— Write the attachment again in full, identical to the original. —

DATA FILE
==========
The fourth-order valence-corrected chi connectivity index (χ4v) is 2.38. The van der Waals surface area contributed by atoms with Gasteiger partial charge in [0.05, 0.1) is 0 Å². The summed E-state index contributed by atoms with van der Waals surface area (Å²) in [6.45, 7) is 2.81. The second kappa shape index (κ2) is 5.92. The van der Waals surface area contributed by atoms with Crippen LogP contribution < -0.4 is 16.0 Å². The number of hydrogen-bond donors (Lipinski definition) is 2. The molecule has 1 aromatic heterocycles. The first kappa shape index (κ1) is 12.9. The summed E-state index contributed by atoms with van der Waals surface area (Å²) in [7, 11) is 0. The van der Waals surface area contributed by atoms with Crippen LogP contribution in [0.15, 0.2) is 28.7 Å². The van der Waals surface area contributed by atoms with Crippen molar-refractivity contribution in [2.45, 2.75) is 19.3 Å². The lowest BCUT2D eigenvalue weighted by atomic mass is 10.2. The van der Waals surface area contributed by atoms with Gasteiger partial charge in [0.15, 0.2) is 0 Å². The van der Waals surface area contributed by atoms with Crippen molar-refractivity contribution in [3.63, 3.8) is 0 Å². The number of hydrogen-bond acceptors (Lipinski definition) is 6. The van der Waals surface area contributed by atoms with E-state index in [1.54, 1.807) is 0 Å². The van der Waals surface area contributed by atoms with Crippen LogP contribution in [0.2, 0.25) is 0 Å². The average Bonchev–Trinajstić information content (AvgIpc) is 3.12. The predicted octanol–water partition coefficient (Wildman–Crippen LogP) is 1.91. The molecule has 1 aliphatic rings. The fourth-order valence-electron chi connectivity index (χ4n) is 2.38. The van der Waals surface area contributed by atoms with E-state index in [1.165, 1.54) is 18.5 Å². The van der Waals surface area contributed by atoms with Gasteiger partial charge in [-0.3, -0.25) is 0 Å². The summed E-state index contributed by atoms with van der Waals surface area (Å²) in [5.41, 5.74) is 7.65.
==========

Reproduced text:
The fourth-order valence-corrected chi connectivity index (χ4v) is 2.38. The van der Waals surface area contributed by atoms with Gasteiger partial charge in [0.05, 0.1) is 0 Å². The summed E-state index contributed by atoms with van der Waals surface area (Å²) in [6.45, 7) is 2.81. The second kappa shape index (κ2) is 5.92. The van der Waals surface area contributed by atoms with Crippen LogP contribution < -0.4 is 16.0 Å². The number of hydrogen-bond donors (Lipinski definition) is 2. The molecule has 1 aromatic heterocycles. The first kappa shape index (κ1) is 12.9. The summed E-state index contributed by atoms with van der Waals surface area (Å²) in [7, 11) is 0. The van der Waals surface area contributed by atoms with Crippen LogP contribution in [0.15, 0.2) is 28.7 Å². The van der Waals surface area contributed by atoms with Crippen molar-refractivity contribution in [2.45, 2.75) is 19.3 Å². The lowest BCUT2D eigenvalue weighted by atomic mass is 10.2. The van der Waals surface area contributed by atoms with Gasteiger partial charge in [0.15, 0.2) is 0 Å². The van der Waals surface area contributed by atoms with Crippen molar-refractivity contribution in [3.63, 3.8) is 0 Å². The number of hydrogen-bond acceptors (Lipinski definition) is 6. The van der Waals surface area contributed by atoms with E-state index in [1.54, 1.807) is 0 Å². The van der Waals surface area contributed by atoms with Crippen LogP contribution in [0.2, 0.25) is 0 Å². The average Bonchev–Trinajstić information content (AvgIpc) is 3.12. The predicted octanol–water partition coefficient (Wildman–Crippen LogP) is 1.91. The molecule has 1 aliphatic rings. The fourth-order valence-electron chi connectivity index (χ4n) is 2.38. The van der Waals surface area contributed by atoms with E-state index in [1.165, 1.54) is 18.5 Å². The van der Waals surface area contributed by atoms with Gasteiger partial charge in [-0.3, -0.25) is 0 Å². The summed E-state index contributed by atoms with van der Waals surface area (Å²) in [5.41, 5.74) is 7.65.